BANGKOK (AFP) – Forced overseas to avoid arrest for defaming the Thai monarchy, members of a theatre group say the ruling junta has mired the kingdom in a witch-hunt as it ramps up prosecutions under the country’s notorious lese majeste laws.
Two people are already in custody for roles in a performance of “The Wolf Bride” – a satire set in a fictional kingdom – which sparked a cascade of complaints for allegedly slandering Thailand’s royal family.
Police are hunting at least six others for violating “112” – the feared article of the Thai criminal code which carries up to 15 years in jail for each count of insulting, threatening or defaming the king, queen, heir or regent.
Of those on the wanted list, at least two have fled Thailand, joining dozens of academics, activists and political opponents of the coup in self-exile amid a surge in “112” cases since royalist generals seized power in May.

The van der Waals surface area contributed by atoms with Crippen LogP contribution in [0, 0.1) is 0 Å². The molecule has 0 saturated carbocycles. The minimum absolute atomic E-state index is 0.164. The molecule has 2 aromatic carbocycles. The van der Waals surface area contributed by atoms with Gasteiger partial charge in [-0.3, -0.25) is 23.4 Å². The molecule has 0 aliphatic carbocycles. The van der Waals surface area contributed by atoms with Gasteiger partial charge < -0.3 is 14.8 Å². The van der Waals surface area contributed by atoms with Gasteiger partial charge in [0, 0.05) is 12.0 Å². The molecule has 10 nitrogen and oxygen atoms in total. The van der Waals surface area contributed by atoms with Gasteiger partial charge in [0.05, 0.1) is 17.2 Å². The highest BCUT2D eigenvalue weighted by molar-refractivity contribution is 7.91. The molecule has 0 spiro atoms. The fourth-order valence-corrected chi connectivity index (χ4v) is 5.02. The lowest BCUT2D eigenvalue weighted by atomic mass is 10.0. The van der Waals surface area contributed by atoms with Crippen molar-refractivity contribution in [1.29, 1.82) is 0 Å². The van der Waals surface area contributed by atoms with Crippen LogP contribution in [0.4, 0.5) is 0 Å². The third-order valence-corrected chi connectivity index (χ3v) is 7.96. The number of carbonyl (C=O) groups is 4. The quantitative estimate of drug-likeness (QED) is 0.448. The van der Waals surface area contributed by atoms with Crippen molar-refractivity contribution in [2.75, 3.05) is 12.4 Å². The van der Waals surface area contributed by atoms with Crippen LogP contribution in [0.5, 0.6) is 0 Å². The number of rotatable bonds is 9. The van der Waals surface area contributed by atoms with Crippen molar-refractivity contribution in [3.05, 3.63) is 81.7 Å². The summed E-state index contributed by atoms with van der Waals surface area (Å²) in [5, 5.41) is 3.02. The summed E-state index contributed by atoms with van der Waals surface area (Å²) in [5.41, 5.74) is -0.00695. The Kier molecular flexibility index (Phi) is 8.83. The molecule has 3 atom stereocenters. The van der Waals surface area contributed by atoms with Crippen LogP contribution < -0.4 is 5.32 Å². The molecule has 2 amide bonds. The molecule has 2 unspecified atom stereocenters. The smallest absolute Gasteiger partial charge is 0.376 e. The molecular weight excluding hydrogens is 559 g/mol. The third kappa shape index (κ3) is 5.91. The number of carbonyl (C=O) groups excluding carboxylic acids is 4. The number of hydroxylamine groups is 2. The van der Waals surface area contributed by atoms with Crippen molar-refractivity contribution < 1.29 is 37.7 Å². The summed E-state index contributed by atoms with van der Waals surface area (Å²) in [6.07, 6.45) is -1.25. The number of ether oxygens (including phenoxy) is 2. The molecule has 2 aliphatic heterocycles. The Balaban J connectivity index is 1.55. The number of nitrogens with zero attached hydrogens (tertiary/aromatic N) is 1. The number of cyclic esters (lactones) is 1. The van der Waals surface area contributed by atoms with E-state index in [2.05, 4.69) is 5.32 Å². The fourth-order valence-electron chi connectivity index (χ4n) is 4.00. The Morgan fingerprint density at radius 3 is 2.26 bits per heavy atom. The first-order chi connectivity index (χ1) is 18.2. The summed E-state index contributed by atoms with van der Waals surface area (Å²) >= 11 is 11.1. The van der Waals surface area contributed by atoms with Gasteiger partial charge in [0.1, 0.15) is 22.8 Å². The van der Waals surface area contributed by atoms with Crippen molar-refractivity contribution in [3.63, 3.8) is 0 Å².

“There’s a fog over the kingdom,” a member of the activist “Prakai Fai” (Sparking Fire) theatre group at the centre of the controversy told AFP from outside of Thailand, requesting anonymity.
“But we have to accept that Thailand still has laws that block critical opinions, laws that shut people’s mouths.”
The Wolf Bride was performed in October 2013, several months before the coup, to commemorate the 40th anniversary of a student uprising at Bangkok’s liberal Thammasat University.
Student Patiwat Saraiyaem, 23, and Porntip Mankong, 26, face jail after pleading guilty to a breach of article 112 for their roles – as an actor and co-producer respectively.
They have been in custody since their arrest in August.
The case is just one of many driven through by a junta which says it must champion the monarchy – led by revered but ailing 87-year-old King Bhumibol Adulyadej – while simultaneously reshaping Thailand’s political landscape.